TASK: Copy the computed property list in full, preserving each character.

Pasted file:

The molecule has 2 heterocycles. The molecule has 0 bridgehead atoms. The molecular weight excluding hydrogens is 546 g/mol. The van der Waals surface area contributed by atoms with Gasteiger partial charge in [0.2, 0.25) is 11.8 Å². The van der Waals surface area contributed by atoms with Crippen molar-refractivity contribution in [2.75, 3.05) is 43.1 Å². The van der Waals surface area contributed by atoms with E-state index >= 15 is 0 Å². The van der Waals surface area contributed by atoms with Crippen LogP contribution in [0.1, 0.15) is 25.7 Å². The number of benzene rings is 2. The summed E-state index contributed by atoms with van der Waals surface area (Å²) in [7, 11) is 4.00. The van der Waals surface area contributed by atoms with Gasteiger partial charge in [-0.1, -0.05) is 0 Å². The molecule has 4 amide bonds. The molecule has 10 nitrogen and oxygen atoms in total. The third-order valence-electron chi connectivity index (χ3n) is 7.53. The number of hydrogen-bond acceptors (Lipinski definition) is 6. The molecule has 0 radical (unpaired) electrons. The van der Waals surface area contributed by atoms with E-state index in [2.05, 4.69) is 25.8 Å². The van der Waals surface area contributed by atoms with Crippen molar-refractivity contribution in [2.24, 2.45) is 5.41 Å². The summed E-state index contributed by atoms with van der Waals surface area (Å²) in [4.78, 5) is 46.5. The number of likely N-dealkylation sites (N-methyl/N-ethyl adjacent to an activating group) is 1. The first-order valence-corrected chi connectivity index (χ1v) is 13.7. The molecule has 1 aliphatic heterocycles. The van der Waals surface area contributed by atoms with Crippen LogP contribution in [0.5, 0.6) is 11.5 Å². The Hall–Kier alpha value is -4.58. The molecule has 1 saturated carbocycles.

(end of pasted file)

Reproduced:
The molecule has 2 heterocycles. The molecule has 0 bridgehead atoms. The molecular weight excluding hydrogens is 546 g/mol. The van der Waals surface area contributed by atoms with Gasteiger partial charge in [0.2, 0.25) is 11.8 Å². The van der Waals surface area contributed by atoms with Crippen molar-refractivity contribution in [2.75, 3.05) is 43.1 Å². The van der Waals surface area contributed by atoms with E-state index >= 15 is 0 Å². The van der Waals surface area contributed by atoms with Crippen LogP contribution in [0.1, 0.15) is 25.7 Å². The number of benzene rings is 2. The summed E-state index contributed by atoms with van der Waals surface area (Å²) in [7, 11) is 4.00. The van der Waals surface area contributed by atoms with Gasteiger partial charge in [-0.1, -0.05) is 0 Å². The molecule has 4 amide bonds. The molecule has 10 nitrogen and oxygen atoms in total. The third-order valence-electron chi connectivity index (χ3n) is 7.53. The number of hydrogen-bond acceptors (Lipinski definition) is 6. The molecule has 0 radical (unpaired) electrons. The van der Waals surface area contributed by atoms with E-state index in [2.05, 4.69) is 25.8 Å². The van der Waals surface area contributed by atoms with Crippen molar-refractivity contribution in [2.24, 2.45) is 5.41 Å². The summed E-state index contributed by atoms with van der Waals surface area (Å²) in [4.78, 5) is 46.5. The number of likely N-dealkylation sites (N-methyl/N-ethyl adjacent to an activating group) is 1. The first-order valence-corrected chi connectivity index (χ1v) is 13.7. The molecule has 1 aliphatic heterocycles. The van der Waals surface area contributed by atoms with Crippen LogP contribution in [0.5, 0.6) is 11.5 Å². The Hall–Kier alpha value is -4.58. The molecule has 1 saturated carbocycles.